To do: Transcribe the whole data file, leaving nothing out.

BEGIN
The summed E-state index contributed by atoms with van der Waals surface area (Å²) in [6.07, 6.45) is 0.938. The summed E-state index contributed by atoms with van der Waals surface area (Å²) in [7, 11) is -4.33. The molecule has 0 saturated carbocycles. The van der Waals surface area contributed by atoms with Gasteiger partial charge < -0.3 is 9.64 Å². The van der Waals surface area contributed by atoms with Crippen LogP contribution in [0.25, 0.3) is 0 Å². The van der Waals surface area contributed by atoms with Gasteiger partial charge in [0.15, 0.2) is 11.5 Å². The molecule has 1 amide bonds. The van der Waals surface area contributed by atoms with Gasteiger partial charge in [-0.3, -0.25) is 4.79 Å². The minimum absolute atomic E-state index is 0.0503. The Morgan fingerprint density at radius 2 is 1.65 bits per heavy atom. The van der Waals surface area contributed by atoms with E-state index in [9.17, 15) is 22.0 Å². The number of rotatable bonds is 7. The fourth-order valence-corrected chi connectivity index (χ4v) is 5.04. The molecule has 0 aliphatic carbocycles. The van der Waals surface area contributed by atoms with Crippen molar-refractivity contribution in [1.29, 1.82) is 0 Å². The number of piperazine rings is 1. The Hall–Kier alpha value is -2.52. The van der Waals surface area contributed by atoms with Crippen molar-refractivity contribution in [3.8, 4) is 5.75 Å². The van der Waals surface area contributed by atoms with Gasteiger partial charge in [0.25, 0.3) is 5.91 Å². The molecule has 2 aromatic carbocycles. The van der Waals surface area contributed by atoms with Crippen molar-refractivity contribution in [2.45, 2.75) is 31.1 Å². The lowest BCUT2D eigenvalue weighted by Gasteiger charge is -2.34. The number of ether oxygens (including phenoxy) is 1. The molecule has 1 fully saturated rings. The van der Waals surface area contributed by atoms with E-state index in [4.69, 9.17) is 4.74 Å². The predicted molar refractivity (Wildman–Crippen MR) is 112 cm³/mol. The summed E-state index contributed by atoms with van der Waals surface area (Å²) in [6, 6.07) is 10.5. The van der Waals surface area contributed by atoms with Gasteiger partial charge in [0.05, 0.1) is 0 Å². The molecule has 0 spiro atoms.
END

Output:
The summed E-state index contributed by atoms with van der Waals surface area (Å²) in [6.07, 6.45) is 0.938. The summed E-state index contributed by atoms with van der Waals surface area (Å²) in [7, 11) is -4.33. The molecule has 0 saturated carbocycles. The van der Waals surface area contributed by atoms with Gasteiger partial charge < -0.3 is 9.64 Å². The van der Waals surface area contributed by atoms with Crippen LogP contribution in [0.25, 0.3) is 0 Å². The van der Waals surface area contributed by atoms with Gasteiger partial charge in [0.15, 0.2) is 11.5 Å². The molecule has 1 amide bonds. The van der Waals surface area contributed by atoms with Gasteiger partial charge in [-0.3, -0.25) is 4.79 Å². The minimum absolute atomic E-state index is 0.0503. The Morgan fingerprint density at radius 2 is 1.65 bits per heavy atom. The van der Waals surface area contributed by atoms with E-state index in [9.17, 15) is 22.0 Å². The number of rotatable bonds is 7. The fourth-order valence-corrected chi connectivity index (χ4v) is 5.04. The molecule has 0 aliphatic carbocycles. The van der Waals surface area contributed by atoms with Crippen molar-refractivity contribution in [1.29, 1.82) is 0 Å². The number of piperazine rings is 1. The Hall–Kier alpha value is -2.52. The van der Waals surface area contributed by atoms with Crippen molar-refractivity contribution in [3.8, 4) is 5.75 Å². The van der Waals surface area contributed by atoms with Gasteiger partial charge in [0.25, 0.3) is 5.91 Å². The molecule has 2 aromatic carbocycles. The van der Waals surface area contributed by atoms with Crippen molar-refractivity contribution in [2.45, 2.75) is 31.1 Å². The lowest BCUT2D eigenvalue weighted by Gasteiger charge is -2.34. The number of ether oxygens (including phenoxy) is 1. The molecule has 1 fully saturated rings. The van der Waals surface area contributed by atoms with E-state index in [4.69, 9.17) is 4.74 Å². The predicted molar refractivity (Wildman–Crippen MR) is 112 cm³/mol. The summed E-state index contributed by atoms with van der Waals surface area (Å²) in [6, 6.07) is 10.5. The van der Waals surface area contributed by atoms with Gasteiger partial charge in [0.05, 0.1) is 0 Å². The molecule has 0 spiro atoms.